Conversely, some non-photosynthetic pigments are produced in order to block damaging ultraviolet light. Excessive amounts of UV light isn’t just bad for people, it’s also bad for tridacnids and zooxanthellae, and when tridacnids are living in shallow tropical waters, they obviously need something to help block out the great amounts of UV light that reaches them there. So some pigments can be produced to function as natural sunscreens, which act as UV shields by reflecting and/or absorbing light in the UV part of the spectrum.
It’s likely that some pigments can also help when there is simply too much visible light, rather than only too much UV light. Although you’d think more is always better, it’s possible to have too much usable light, which can actually decrease photosynthetic rates. This occurs when there is so much light that the photosynthetic process is overloaded, and the rate of food production can actually start to go down rather than up. Thus, some pigments may actually help on bright days in shallow waters when things get out of hand.
Unfortunately, I have yet to find any book, article, or scientific paper that covers all of the pigments that can be made, but Yonge (1975) wrote that they are mainly in the color range from blue to green and brown to yellow, which can apparently mix to create many of the other colors that we see. But there are also other colors that simply can’t be produced by combining these, so there must be some number of other pigments, as well. Of course this means I haven’t been able to find the exact functions of all the tridacnid and zooxanthellal pigments and how they work, either, but you should have the basic idea now.
On another note, it’s also interesting that not all tridacnids living in really shallow water are brightly colored, while some deeper-living ones are. And there are other colorful sorts of non-tridacnid clams that live deep enough that they certainly don’t need photo-protective pigments, and don’t carry zooxanthellae either. Thus, it would seem that the roles of various clam pigments aren’t quite as straightforward as I’ve made it sound; again, these are just the basics.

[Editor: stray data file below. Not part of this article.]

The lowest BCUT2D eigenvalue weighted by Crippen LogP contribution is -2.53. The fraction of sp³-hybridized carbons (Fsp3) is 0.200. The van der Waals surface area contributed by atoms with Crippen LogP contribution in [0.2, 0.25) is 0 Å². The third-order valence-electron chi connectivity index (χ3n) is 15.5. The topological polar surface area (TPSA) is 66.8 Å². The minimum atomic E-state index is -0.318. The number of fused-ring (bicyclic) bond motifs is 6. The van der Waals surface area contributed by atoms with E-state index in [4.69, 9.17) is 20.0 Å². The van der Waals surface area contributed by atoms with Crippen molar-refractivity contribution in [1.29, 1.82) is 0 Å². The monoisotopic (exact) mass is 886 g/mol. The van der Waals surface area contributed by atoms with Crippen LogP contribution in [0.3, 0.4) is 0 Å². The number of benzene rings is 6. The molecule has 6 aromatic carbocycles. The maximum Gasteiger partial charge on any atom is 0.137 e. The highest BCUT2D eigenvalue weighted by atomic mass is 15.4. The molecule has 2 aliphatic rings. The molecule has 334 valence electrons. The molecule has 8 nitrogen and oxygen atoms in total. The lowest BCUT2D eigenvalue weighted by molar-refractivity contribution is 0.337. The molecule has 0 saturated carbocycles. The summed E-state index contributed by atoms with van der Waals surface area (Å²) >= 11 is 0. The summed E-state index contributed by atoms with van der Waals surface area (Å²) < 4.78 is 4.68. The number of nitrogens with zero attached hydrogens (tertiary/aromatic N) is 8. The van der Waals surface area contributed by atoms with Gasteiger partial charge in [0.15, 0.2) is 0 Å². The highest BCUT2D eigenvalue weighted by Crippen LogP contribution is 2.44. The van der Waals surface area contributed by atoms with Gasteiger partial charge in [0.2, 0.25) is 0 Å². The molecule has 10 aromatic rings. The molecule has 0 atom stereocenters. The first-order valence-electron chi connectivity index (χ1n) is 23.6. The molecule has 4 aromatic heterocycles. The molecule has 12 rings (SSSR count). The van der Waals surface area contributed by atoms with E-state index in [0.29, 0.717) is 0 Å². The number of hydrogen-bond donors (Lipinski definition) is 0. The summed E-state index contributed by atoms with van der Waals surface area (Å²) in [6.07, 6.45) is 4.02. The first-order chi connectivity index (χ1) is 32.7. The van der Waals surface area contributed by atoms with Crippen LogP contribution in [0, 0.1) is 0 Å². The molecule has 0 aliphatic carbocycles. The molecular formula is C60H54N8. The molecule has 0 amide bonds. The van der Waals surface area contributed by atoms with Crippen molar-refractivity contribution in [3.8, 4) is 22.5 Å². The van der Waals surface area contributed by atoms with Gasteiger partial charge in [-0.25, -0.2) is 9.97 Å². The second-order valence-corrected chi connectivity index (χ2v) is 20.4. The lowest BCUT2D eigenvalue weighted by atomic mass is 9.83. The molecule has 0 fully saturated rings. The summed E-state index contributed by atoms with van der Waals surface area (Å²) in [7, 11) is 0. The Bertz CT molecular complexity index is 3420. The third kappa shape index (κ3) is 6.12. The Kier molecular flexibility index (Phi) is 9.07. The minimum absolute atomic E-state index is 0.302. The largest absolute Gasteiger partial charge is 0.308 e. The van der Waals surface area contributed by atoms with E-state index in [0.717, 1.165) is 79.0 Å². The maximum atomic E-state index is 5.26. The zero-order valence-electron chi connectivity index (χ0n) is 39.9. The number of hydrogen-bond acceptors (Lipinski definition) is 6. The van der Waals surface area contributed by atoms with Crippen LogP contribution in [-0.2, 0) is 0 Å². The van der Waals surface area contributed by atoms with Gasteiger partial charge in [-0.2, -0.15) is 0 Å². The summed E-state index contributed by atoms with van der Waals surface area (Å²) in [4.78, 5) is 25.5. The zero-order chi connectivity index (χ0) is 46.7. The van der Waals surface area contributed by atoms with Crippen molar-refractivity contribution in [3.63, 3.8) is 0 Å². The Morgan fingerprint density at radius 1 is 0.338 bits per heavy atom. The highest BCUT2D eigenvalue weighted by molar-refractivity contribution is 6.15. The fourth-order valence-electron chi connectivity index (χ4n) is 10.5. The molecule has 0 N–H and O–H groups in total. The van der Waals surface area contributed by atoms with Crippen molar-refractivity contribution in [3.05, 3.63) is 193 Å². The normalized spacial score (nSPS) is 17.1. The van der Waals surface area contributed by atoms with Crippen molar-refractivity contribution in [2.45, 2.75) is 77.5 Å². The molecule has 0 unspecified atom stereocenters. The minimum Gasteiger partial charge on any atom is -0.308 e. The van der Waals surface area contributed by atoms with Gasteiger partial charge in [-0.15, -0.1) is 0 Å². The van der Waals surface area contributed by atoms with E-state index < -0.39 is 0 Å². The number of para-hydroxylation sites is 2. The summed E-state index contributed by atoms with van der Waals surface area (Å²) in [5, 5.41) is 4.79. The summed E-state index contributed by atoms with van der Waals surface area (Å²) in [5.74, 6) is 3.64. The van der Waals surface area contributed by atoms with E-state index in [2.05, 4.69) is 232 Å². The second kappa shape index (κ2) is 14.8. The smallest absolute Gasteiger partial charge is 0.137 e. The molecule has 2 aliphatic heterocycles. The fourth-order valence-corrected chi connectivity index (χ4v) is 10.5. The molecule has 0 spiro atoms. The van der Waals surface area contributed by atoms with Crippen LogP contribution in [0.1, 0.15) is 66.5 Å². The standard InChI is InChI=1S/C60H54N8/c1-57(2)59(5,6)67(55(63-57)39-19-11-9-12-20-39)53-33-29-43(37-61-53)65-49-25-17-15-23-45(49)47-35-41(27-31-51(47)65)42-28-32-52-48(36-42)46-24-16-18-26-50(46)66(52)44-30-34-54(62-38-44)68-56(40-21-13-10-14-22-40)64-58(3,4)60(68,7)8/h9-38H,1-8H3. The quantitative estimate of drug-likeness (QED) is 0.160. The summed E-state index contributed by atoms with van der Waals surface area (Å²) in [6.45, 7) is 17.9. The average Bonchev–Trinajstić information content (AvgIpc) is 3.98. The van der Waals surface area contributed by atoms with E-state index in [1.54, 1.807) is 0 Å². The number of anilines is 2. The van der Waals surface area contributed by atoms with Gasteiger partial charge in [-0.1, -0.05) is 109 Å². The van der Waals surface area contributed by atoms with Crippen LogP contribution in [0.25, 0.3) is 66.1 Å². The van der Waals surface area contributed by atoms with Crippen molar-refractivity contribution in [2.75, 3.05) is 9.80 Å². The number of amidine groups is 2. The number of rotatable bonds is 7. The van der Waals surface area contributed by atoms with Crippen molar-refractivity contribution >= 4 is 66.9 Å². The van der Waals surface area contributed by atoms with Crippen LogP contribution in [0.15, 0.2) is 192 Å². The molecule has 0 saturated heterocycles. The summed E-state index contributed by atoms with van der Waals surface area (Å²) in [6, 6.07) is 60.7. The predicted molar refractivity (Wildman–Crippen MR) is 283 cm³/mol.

In addition to pigments, the mantle also contains some little structures called iridophores, which are made of small groups of cells (called iridocytes). These cells contain stacks of tiny reflective platelets, and they can act as sunscreens, too (Griffiths et al. 1992). It’s these little reflectors that are also responsible for the iridescent appearance of some tridacnids and some of the colors of the mantle.
I’ll add that tridacnid mantles also contain some other things called mycosporine-like amino acids (MAAs), which are also known to be very effective, naturally produced UV sunscreens. These are also used by both tridacnids and reef corals, and a few other creatures (ex. Ishikura et al. 1997 and Dunlap & Shick 1998). Thus, the job of UV screening can fall at least partially upon the MAAs rather than just the iridophores and/or the pigments. MAAs are clear, though, and don’t have anything to do with how a clam looks.